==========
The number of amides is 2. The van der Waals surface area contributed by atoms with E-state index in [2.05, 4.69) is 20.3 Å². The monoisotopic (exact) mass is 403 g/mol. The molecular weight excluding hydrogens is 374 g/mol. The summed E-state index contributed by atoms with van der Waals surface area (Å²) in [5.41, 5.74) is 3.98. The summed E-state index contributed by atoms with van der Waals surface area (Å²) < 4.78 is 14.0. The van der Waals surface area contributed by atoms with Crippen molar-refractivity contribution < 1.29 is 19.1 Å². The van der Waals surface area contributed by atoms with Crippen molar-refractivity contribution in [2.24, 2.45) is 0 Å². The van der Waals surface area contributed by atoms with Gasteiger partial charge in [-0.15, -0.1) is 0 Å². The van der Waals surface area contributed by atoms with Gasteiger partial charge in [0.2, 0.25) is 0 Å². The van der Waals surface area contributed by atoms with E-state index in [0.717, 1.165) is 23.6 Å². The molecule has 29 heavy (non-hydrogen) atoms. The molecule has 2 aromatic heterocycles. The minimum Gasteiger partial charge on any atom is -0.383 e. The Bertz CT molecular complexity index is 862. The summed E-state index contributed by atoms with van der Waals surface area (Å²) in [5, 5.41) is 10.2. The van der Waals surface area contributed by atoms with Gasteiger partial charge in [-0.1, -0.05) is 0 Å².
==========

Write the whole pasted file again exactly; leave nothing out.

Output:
The number of amides is 2. The van der Waals surface area contributed by atoms with E-state index in [2.05, 4.69) is 20.3 Å². The monoisotopic (exact) mass is 403 g/mol. The molecular weight excluding hydrogens is 374 g/mol. The summed E-state index contributed by atoms with van der Waals surface area (Å²) in [5.41, 5.74) is 3.98. The summed E-state index contributed by atoms with van der Waals surface area (Å²) < 4.78 is 14.0. The van der Waals surface area contributed by atoms with Crippen molar-refractivity contribution < 1.29 is 19.1 Å². The van der Waals surface area contributed by atoms with Crippen molar-refractivity contribution in [2.24, 2.45) is 0 Å². The van der Waals surface area contributed by atoms with Gasteiger partial charge in [-0.15, -0.1) is 0 Å². The van der Waals surface area contributed by atoms with Gasteiger partial charge in [0.2, 0.25) is 0 Å². The van der Waals surface area contributed by atoms with E-state index in [0.717, 1.165) is 23.6 Å². The molecule has 29 heavy (non-hydrogen) atoms. The molecule has 2 aromatic heterocycles. The minimum Gasteiger partial charge on any atom is -0.383 e. The Bertz CT molecular complexity index is 862. The summed E-state index contributed by atoms with van der Waals surface area (Å²) in [5, 5.41) is 10.2. The van der Waals surface area contributed by atoms with Gasteiger partial charge in [-0.1, -0.05) is 0 Å².